When Chaska native Nabil Amra stepped off his sailboat and onto a dock in Portland, Maine, in May 2017, he worried he’d made a mistake.
Amra had just completed a 2,000-mile solo cruise from Puerto Rico, enduring 23 days of freezing temperatures, storms and isolation during his longest sailing trip to date. The journey was Amra’s qualifier for the 2018 Golden Globe Race around the world, but it also made him doubt his decision to sign up for the competition.
Days later, Amra was ready to be back at sea. “You are a nation of one, and it’s beautiful feeling to be left to your own devices, sink or swim,” he said. “Who doesn’t like a challenge like that?”
This summer, he will undertake his biggest challenge yet when he and 29 other skippers embark on a nonstop, 30,000-mile race around the globe, each sailing alone and without the help of modern technology. The 43-year-old Palestinian-American hopes to raise awareness about the Israeli government’s restrictions on Palestinians’ travel.
Amra, who worked as a foreign exchange trader, was introduced to sailing by a co-worker about 13 years ago. He and his brother, 48-year-old Edina resident Ziad Amra, bought a boat together a few years later and began sailing regularly on Bde Maka Ska (Lake Calhoun).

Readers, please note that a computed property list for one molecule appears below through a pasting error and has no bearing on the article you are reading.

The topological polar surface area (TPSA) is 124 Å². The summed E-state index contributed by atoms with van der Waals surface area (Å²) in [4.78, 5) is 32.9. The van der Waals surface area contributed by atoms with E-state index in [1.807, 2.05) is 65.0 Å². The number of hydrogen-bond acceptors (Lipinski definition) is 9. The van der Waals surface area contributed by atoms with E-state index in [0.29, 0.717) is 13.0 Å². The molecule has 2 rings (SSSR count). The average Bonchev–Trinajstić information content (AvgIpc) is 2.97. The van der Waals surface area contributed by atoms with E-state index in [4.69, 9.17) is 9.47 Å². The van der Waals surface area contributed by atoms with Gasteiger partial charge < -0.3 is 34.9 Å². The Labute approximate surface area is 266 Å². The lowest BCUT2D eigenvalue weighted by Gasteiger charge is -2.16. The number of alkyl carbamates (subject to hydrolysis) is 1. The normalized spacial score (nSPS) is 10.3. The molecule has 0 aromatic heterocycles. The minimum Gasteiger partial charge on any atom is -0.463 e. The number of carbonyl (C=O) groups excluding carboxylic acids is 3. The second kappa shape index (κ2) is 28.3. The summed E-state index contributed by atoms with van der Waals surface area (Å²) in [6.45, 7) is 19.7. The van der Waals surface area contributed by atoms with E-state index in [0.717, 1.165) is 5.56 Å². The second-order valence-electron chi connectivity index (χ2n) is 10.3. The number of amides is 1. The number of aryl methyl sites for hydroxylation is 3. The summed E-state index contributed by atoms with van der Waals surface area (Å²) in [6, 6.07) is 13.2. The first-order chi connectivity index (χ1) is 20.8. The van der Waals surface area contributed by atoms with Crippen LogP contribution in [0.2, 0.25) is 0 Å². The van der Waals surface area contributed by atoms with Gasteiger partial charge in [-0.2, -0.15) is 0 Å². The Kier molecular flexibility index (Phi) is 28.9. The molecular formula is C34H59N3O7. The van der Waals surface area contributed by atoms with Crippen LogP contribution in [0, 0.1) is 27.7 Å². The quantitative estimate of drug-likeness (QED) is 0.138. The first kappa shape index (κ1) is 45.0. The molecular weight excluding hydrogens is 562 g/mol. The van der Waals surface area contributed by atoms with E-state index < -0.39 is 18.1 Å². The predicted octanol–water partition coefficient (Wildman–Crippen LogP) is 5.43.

The original Golden Globe Race in 1968 marked the first round-the-world yacht race. This year, restrictions on equipment — intended in part to honor the first winner Robin Knox-Johnston — mean competitors will sail in yachts designed before 1988 and rely on celestial navigation, old-fashioned weather-tracking and radio communication.
Each boat will have a satellite phone and GPS for emergencies, but competitors who use them will be disqualified, according to the race rules.
These retro rules level the playing field and make the race accessible for people who can’t afford pricey boats or technological equipment, Nabil Amra said.
However, these older boats are also much slower. A modern racing boat can circle the world in about 80 days. Amra is aiming for 270.
“These [boats] are fat sea donkeys,” he said. “Very seaworthy and safe, but they’re not speedy.”
He will be sailing a Biscay 36 Masthead Ketch, built in the early 1990s.
The boats will need to be strong to survive the Golden Globe’s treacherous route. Competitors will set sail from France on July 1 and travel around the southern edges of Africa, Australia and South America, where conditions are rough, gusty and cold, even during summer months.
Ziad Amra said their family is worried for Nabil Amra’s safety, but they’re enthusiastic about his efforts to raise awareness about some of the challenges Palestinians face.
Nabil Amra was born in the U.S. to Palestinian immigrants, and their family moved back to Palestine in the late 1980s, during Palestinian uprisings against Israel.
I have “a can-do attitude and some know-how and diligence that comes from what I learned by living here,” Nabil said. “And then you look at my other side. I got tenacity and endurance from oppression. ... If I can put those together, I feel like I have as strong a chance as anyone.”
Rilyn Eischens is a University of Minnesota student on assignment for the Star Tribune.